“I remember that day clearly,” Newson says. “I made up my mind right then that this was what I was going to do with the rest of my life.”

A big part of that revelation was the need to give back. Newson knows many retired pros that give back by working with youth athletics. His goal was to give to children the things that he loves most in life -- family and fishing.

“It had been on my mind for a long time,” Newson says.

Four years later, Newson founded Teach A Child To Fish (TACTF). With the help of his parents, wife Tiffany, brothers, sisters and volunteers, TACTF has grown and introduces more children to fishing every year.

In 2012 TACTF hosted seven Youth Fishing Clinics. Each one attracted 20 to 70 children. At these events, the children are taught fishing fundamentals, such as casting and tying knots. They also fish, play games and picnic.

Big Brothers Big Sisters, the Police Athletic League (PAL) and other organizations often help at TACTF events. Newson ends each outing with a motivational speech. The children take home fishing tackle donated by Bass Pro Shops.

In 2012 Newson also made time to compete in the Toyota Bassmaster Weekend Series, qualifying for the championship and making “great friends.”

While attending a boat show in Atlanta, Newson met Arthur Bronson, founder of the International Federation of Black Bass Anglers (IFBBA) and told him about TACTF and his tournament fishing.

“One day I got a call from Art asking me if I'd like to come with him to a meeting at the Bass Pro Shops headquarters in Springfield,” Newson says.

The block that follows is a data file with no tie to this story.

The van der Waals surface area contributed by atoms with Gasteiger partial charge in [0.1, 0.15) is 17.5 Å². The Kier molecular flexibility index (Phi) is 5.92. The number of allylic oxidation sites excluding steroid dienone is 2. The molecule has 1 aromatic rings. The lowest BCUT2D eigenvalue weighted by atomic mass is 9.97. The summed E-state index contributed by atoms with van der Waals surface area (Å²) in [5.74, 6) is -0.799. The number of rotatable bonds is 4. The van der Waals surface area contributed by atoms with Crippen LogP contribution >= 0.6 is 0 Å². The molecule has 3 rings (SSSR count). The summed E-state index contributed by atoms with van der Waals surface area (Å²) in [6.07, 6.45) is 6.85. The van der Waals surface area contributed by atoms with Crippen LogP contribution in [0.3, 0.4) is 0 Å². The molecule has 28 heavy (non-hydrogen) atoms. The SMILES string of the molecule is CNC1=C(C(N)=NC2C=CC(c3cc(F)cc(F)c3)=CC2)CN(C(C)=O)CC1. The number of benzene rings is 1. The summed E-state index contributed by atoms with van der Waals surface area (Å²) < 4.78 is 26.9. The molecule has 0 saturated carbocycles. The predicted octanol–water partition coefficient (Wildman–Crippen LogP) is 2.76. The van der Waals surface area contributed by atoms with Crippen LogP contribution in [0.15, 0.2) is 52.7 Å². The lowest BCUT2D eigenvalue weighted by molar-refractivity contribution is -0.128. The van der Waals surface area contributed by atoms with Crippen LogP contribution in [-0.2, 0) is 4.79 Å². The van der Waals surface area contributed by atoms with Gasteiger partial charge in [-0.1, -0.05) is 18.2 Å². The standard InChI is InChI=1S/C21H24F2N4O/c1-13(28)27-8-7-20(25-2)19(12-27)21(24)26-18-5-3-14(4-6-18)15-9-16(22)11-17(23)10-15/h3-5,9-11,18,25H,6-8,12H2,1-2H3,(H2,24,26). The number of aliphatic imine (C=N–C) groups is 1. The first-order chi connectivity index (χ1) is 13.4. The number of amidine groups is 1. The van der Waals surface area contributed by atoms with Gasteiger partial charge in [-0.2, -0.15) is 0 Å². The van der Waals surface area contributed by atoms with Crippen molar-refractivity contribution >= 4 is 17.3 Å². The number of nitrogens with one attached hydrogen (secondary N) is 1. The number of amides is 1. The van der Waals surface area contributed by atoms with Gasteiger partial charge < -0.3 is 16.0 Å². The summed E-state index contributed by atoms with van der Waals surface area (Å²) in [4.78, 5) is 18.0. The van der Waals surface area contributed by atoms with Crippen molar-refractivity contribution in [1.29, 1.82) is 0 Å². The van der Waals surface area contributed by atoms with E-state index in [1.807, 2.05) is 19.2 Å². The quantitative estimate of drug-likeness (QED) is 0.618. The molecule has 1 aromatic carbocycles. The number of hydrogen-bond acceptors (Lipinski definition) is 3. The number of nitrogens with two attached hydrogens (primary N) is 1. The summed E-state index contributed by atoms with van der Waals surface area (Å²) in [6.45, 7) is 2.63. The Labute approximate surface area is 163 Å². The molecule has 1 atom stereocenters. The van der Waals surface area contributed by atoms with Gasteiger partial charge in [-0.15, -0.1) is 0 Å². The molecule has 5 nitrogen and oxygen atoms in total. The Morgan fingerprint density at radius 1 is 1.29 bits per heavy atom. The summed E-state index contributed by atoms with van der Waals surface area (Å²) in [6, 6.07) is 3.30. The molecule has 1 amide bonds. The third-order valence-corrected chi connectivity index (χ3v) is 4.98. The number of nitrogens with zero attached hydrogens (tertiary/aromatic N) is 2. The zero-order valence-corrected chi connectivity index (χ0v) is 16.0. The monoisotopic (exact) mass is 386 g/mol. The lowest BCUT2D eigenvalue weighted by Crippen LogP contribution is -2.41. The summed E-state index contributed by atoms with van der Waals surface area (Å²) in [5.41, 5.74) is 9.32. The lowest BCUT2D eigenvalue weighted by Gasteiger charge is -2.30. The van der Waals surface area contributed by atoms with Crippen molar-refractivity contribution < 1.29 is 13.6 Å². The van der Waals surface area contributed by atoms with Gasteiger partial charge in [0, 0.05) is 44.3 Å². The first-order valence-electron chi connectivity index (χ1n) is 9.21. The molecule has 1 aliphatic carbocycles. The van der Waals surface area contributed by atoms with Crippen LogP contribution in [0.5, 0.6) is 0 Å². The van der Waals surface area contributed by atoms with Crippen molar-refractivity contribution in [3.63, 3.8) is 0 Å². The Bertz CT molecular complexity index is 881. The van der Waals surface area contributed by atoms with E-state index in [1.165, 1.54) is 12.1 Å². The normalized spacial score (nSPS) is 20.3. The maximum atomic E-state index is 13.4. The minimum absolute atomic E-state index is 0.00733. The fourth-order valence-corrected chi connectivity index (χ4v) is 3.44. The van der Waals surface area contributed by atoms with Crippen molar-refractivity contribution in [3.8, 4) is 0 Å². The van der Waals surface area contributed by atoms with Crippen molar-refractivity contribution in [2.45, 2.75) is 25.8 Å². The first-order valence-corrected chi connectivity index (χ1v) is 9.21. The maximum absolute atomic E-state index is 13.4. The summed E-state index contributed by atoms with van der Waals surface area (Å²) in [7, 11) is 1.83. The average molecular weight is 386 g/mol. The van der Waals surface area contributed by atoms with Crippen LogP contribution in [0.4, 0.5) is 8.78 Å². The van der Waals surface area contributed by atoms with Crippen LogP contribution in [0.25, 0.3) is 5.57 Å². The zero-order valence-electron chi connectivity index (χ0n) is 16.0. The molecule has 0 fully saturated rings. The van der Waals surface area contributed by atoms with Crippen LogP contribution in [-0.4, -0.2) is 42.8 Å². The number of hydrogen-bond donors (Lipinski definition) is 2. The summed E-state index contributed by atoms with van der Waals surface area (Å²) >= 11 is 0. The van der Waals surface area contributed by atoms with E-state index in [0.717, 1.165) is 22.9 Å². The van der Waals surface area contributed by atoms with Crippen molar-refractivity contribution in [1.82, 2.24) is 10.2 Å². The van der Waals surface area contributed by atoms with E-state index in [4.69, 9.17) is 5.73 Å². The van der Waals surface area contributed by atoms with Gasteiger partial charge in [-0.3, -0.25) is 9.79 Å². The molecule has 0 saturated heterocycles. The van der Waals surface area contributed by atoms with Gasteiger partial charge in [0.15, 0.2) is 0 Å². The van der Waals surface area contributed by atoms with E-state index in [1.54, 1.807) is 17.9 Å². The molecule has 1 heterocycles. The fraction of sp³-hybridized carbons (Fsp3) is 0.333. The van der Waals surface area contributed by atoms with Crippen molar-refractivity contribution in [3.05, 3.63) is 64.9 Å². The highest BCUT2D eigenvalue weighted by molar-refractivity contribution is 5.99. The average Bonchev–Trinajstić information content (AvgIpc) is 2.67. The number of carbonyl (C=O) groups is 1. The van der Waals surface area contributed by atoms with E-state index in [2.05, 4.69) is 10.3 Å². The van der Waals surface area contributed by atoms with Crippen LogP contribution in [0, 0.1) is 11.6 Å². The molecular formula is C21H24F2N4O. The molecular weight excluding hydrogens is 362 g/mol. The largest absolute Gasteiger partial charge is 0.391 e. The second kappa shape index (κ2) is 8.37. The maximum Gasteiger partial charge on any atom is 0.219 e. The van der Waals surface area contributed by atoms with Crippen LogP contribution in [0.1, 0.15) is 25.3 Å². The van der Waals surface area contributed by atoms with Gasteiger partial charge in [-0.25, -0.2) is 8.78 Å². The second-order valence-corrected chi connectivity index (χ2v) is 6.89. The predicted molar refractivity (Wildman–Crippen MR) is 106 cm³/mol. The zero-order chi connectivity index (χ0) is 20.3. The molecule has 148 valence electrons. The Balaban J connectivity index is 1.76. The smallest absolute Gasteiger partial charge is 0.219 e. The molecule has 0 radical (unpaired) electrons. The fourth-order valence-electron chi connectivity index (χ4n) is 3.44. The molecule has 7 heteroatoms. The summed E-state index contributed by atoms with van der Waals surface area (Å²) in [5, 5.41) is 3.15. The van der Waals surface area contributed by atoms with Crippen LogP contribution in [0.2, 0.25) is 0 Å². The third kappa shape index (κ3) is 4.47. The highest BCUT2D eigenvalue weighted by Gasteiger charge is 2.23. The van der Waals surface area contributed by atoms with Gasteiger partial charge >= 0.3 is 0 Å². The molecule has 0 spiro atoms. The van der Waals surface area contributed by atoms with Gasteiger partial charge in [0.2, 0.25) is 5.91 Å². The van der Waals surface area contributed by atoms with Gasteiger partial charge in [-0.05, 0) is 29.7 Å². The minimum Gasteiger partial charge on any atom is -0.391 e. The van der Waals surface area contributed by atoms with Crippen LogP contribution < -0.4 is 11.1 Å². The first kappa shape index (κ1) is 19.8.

Bronson didn't have to ask twice. Newson brought his mother, father, wife and brother Keon with him. There, they met Bass Pro Shops founder Johnny Morris and several members of the Bass Pro Shops staff.

The folks at Bass Pro Shops were so impressed with Newson's commitment to children and his love and knowledge of bass fishing that they offered to sponsor him for the Bassmaster Opens.

Newson now fishes from a wrapped Z-9 Nitro that displays the TACTF and Bass Pro Shops logos. His first taste of big time bass fishing came at the Bassmaster Southern Open on Florida's Lake Tohopekaliga in January 2013.

On the first day of that event, Newson retrieved Rat-L-Traps over submerged grass, a pattern that had produced well for him in practice. He stuck with it all day, but managed only two bass.

He switched gears the second day and fished a wacky-rigged Senko. Newson calls this fishing “funky style” because that's the name his 10-year-old nephew Jeron gave to the wacky rig after seeing it.

Newson twitched the "funky" rig over grass that topped out 2 feet under the surface and boated a limit that pulled him up to 75th place in a field of 193 boats.

“I probably caught 30 bass that day,” Newson says. “I had to weed through a bunch of small ones.”

He is fishing the Bass Pro Shops Southern Opens this season, plus a few Toyota Bassmaster Weekend Series events.

“Football is harder physically, but tournament fishing is harder mentally,” Newson says.

With football, you practice a game plan all week and usually stick with it throughout the game, he points out.

“You can work all week on a game plan for a bass tournament, but you have to be prepared to change at any moment,” Newson says. 

See more photos of Kendall Newson.